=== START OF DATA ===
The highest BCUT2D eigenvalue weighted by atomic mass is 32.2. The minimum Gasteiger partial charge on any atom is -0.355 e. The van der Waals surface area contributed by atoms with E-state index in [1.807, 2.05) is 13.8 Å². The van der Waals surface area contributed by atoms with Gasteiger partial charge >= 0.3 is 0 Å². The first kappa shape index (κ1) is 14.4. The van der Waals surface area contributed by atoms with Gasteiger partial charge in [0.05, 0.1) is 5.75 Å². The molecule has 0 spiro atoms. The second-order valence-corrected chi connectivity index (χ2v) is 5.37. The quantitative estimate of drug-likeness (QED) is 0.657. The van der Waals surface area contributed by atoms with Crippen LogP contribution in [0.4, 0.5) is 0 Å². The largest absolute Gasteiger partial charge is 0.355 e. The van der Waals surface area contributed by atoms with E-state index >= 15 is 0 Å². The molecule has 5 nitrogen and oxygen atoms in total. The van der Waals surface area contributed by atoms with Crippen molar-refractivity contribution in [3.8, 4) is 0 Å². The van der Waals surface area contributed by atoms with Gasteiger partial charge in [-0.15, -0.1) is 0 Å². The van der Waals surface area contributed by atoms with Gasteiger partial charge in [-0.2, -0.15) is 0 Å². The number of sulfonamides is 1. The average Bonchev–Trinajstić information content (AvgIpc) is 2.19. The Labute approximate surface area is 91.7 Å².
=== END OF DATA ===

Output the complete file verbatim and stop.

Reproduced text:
The highest BCUT2D eigenvalue weighted by atomic mass is 32.2. The minimum Gasteiger partial charge on any atom is -0.355 e. The van der Waals surface area contributed by atoms with E-state index in [1.807, 2.05) is 13.8 Å². The van der Waals surface area contributed by atoms with Gasteiger partial charge >= 0.3 is 0 Å². The first kappa shape index (κ1) is 14.4. The van der Waals surface area contributed by atoms with Gasteiger partial charge in [0.05, 0.1) is 5.75 Å². The molecule has 0 spiro atoms. The second-order valence-corrected chi connectivity index (χ2v) is 5.37. The quantitative estimate of drug-likeness (QED) is 0.657. The van der Waals surface area contributed by atoms with Crippen LogP contribution in [0.4, 0.5) is 0 Å². The largest absolute Gasteiger partial charge is 0.355 e. The van der Waals surface area contributed by atoms with E-state index >= 15 is 0 Å². The molecule has 5 nitrogen and oxygen atoms in total. The van der Waals surface area contributed by atoms with Crippen molar-refractivity contribution in [3.8, 4) is 0 Å². The van der Waals surface area contributed by atoms with Gasteiger partial charge in [-0.15, -0.1) is 0 Å². The van der Waals surface area contributed by atoms with Gasteiger partial charge in [-0.2, -0.15) is 0 Å². The number of sulfonamides is 1. The average Bonchev–Trinajstić information content (AvgIpc) is 2.19. The Labute approximate surface area is 91.7 Å².